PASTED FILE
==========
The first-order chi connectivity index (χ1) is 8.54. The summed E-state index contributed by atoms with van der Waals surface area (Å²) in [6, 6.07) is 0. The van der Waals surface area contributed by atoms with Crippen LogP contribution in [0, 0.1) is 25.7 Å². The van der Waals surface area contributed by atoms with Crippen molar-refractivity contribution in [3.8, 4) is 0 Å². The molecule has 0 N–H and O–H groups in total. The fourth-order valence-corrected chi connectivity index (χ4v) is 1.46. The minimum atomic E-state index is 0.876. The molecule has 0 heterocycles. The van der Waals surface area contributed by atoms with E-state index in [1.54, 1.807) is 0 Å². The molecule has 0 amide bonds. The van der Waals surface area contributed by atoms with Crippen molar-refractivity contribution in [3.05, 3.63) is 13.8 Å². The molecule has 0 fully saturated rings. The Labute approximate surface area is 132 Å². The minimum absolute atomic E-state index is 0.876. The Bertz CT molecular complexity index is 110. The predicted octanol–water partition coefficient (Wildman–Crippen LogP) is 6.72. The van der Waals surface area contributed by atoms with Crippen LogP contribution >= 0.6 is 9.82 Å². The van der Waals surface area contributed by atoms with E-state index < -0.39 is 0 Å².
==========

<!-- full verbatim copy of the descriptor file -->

The first-order chi connectivity index (χ1) is 8.54. The summed E-state index contributed by atoms with van der Waals surface area (Å²) in [6, 6.07) is 0. The van der Waals surface area contributed by atoms with Crippen LogP contribution in [0, 0.1) is 25.7 Å². The van der Waals surface area contributed by atoms with Crippen molar-refractivity contribution in [3.8, 4) is 0 Å². The molecule has 0 N–H and O–H groups in total. The fourth-order valence-corrected chi connectivity index (χ4v) is 1.46. The minimum atomic E-state index is 0.876. The molecule has 0 heterocycles. The van der Waals surface area contributed by atoms with E-state index in [1.54, 1.807) is 0 Å². The molecule has 0 amide bonds. The van der Waals surface area contributed by atoms with Crippen molar-refractivity contribution in [3.05, 3.63) is 13.8 Å². The molecule has 0 fully saturated rings. The Labute approximate surface area is 132 Å². The minimum absolute atomic E-state index is 0.876. The Bertz CT molecular complexity index is 110. The predicted octanol–water partition coefficient (Wildman–Crippen LogP) is 6.72. The van der Waals surface area contributed by atoms with Crippen LogP contribution >= 0.6 is 9.82 Å². The van der Waals surface area contributed by atoms with E-state index < -0.39 is 0 Å².